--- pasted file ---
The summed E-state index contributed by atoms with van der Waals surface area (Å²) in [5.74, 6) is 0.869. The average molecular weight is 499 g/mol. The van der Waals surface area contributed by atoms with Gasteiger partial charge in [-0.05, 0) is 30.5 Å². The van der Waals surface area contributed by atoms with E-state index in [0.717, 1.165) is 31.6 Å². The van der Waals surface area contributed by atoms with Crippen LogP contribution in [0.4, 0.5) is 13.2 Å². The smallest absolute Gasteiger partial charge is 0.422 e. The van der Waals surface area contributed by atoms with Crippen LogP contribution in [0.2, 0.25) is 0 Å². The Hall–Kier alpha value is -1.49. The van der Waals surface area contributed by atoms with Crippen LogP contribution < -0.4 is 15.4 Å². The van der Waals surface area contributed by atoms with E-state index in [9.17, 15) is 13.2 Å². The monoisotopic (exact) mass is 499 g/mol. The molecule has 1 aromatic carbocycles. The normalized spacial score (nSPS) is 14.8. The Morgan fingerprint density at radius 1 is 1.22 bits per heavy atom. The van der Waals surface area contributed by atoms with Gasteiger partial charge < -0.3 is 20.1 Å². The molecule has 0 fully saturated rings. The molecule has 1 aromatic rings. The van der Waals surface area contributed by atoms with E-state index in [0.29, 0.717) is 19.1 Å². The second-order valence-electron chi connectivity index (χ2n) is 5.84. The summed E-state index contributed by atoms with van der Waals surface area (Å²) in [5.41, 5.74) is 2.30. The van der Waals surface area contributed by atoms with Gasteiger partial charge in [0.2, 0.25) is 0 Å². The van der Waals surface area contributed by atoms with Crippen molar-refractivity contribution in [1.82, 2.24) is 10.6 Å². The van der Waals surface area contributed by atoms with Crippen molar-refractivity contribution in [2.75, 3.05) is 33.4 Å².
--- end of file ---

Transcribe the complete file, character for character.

The summed E-state index contributed by atoms with van der Waals surface area (Å²) in [5.74, 6) is 0.869. The average molecular weight is 499 g/mol. The van der Waals surface area contributed by atoms with Gasteiger partial charge in [-0.05, 0) is 30.5 Å². The van der Waals surface area contributed by atoms with E-state index in [0.717, 1.165) is 31.6 Å². The van der Waals surface area contributed by atoms with Crippen LogP contribution in [0.4, 0.5) is 13.2 Å². The smallest absolute Gasteiger partial charge is 0.422 e. The van der Waals surface area contributed by atoms with Crippen LogP contribution in [0.2, 0.25) is 0 Å². The Hall–Kier alpha value is -1.49. The van der Waals surface area contributed by atoms with Crippen LogP contribution < -0.4 is 15.4 Å². The van der Waals surface area contributed by atoms with E-state index in [9.17, 15) is 13.2 Å². The monoisotopic (exact) mass is 499 g/mol. The molecule has 1 aromatic carbocycles. The normalized spacial score (nSPS) is 14.8. The Morgan fingerprint density at radius 1 is 1.22 bits per heavy atom. The van der Waals surface area contributed by atoms with Gasteiger partial charge < -0.3 is 20.1 Å². The molecule has 0 fully saturated rings. The molecule has 1 aromatic rings. The van der Waals surface area contributed by atoms with E-state index in [0.29, 0.717) is 19.1 Å². The second-order valence-electron chi connectivity index (χ2n) is 5.84. The summed E-state index contributed by atoms with van der Waals surface area (Å²) in [5.41, 5.74) is 2.30. The van der Waals surface area contributed by atoms with Gasteiger partial charge in [0.2, 0.25) is 0 Å². The van der Waals surface area contributed by atoms with Crippen molar-refractivity contribution in [1.82, 2.24) is 10.6 Å². The van der Waals surface area contributed by atoms with Crippen molar-refractivity contribution in [2.75, 3.05) is 33.4 Å².